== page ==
Gas prices: I tried hard not to pay too much attention. Something I'd got used to owning an FJ In all seriousness, figure it's routinely about 50% more in Canada. And whether Canada or Alaska, it gets more expensive the further you get from big towns, as you'd expect.
Gas availability vs. range: wasn't a problem on our route. I wasn't sure if it was going to be, so typically topped off more frequently than needed when passing remote gas stations. One thing I had my eye on that we didn't do was the Dalton Highway up to Deadhorse. For that I'd want to carry an extra five gallons to have a bit of wiggle room.
Essential background reading: if you're thinking about this trip, get a copy of The Milepost. It has extremely detailed information about what you'll find on each route, plus a bunch of background information and color that'll help you figure out which way you want to go and what you want to see. If you have a copilot it really comes into its own once you're up in Canada in the middle of nowhere, making it easy to plan gas, food and sightseeing stops. If you're planning to camp, I'd suggest a copy of Traveler's Guide to Alaskan Camping as well. It covers a lot of the same geography as the Milepost, but has more detail on individual campgrounds layout and facilities.
We found a hitch cargo rack was really handy for additional cargo space. Our Yeti Tundra cooler did the whole trip strapped back there. We had that mounted on a Yakima Backswing which swings out 90 degrees and locks. That gave us full access to the FJ cargo area when stopped. It was a last minute addition before we left, but having used it I'd consider it invaluable if you're going the hitch mount rack route. Would have been way more annoying to have to unpack and tiptoe around the hitch rack to get into the back of the FJ.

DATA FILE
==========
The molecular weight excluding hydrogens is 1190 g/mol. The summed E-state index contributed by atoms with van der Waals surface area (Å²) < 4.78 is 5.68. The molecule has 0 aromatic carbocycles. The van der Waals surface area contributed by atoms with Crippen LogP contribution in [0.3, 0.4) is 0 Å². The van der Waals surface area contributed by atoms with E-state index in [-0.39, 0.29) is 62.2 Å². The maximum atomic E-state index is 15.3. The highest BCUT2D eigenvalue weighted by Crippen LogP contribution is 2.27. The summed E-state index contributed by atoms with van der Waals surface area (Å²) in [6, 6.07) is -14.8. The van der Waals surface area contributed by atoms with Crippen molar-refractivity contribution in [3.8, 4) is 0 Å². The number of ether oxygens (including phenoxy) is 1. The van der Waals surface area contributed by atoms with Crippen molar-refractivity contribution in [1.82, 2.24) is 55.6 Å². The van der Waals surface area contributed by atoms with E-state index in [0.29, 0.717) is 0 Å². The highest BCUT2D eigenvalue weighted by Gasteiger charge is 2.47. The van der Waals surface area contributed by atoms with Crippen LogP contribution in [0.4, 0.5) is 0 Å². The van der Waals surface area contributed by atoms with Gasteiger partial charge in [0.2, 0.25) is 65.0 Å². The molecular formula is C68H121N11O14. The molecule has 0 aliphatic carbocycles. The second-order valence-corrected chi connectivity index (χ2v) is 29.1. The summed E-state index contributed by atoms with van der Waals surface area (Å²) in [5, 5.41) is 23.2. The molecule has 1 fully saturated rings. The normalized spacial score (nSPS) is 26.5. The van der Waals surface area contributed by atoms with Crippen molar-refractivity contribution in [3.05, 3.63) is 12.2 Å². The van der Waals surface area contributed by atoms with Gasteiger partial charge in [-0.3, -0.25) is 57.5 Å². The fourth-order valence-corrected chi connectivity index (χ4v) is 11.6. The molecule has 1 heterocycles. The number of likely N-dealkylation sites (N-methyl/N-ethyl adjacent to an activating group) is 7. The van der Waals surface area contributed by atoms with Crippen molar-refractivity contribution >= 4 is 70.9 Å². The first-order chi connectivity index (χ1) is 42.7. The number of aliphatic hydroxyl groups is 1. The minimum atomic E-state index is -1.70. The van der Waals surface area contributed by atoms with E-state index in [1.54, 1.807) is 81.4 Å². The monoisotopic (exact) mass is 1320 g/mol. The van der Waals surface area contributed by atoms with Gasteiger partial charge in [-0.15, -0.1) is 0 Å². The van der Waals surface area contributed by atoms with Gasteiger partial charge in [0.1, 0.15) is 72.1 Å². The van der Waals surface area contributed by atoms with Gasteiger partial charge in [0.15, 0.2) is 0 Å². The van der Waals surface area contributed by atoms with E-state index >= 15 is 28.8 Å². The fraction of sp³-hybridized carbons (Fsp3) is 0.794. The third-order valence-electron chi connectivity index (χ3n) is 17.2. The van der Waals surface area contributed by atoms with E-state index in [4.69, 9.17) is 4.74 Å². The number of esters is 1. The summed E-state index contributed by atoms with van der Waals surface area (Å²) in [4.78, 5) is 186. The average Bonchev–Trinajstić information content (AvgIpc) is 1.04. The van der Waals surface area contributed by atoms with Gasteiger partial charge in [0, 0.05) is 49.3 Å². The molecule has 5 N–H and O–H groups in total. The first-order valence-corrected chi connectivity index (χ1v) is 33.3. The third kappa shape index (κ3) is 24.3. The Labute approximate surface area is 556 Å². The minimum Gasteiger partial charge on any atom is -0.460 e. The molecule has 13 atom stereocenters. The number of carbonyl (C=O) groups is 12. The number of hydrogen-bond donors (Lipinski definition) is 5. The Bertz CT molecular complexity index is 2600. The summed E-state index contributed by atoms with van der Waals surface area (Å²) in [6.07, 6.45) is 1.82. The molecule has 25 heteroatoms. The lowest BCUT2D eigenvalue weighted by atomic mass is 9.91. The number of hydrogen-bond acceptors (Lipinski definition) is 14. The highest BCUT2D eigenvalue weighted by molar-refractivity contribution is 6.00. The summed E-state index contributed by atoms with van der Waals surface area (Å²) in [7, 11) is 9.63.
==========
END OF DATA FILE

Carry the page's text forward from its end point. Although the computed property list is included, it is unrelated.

In the back of the FJ, I jury rigged a cargo shelf out of plywood, with a couple of storage bins underneath. Turned out handy to have a storage bin each, separate from general camping gear.
Took a little trip out to the Trona Pinnacles this weekend, and what an other-worldly feeling! We camped at the far Eastern end of the formations, quite a ways from the largest pinnacles, but the feeling of being on another planet was strong. Additionally, at dawn the smell of sulfur was pretty...
A Land Cruiser story ok?
From the story:
After a relatively short drive to port, the car was shipped to Malaysia where the road trip really began. They took a route that passed through Thailand, Cambodia, Laos, Myanmar, India, Nepal, Pakistan and Iran before crossing into Europe. They then...
Back from an expedition in beautiful Morocco.
I travelled the 2200 miles with 3 other vehicles.
Feel free to ask me details in case you would like to discover this country. I will be glad to help.
With winter blasting away across so many parts of the US right now, I thought I would share some photos from a recent trip to Mexico and it’s warmer climate. It was my first time going to Baja. November seemed like a great time to go and things along the border were nothing unusual with...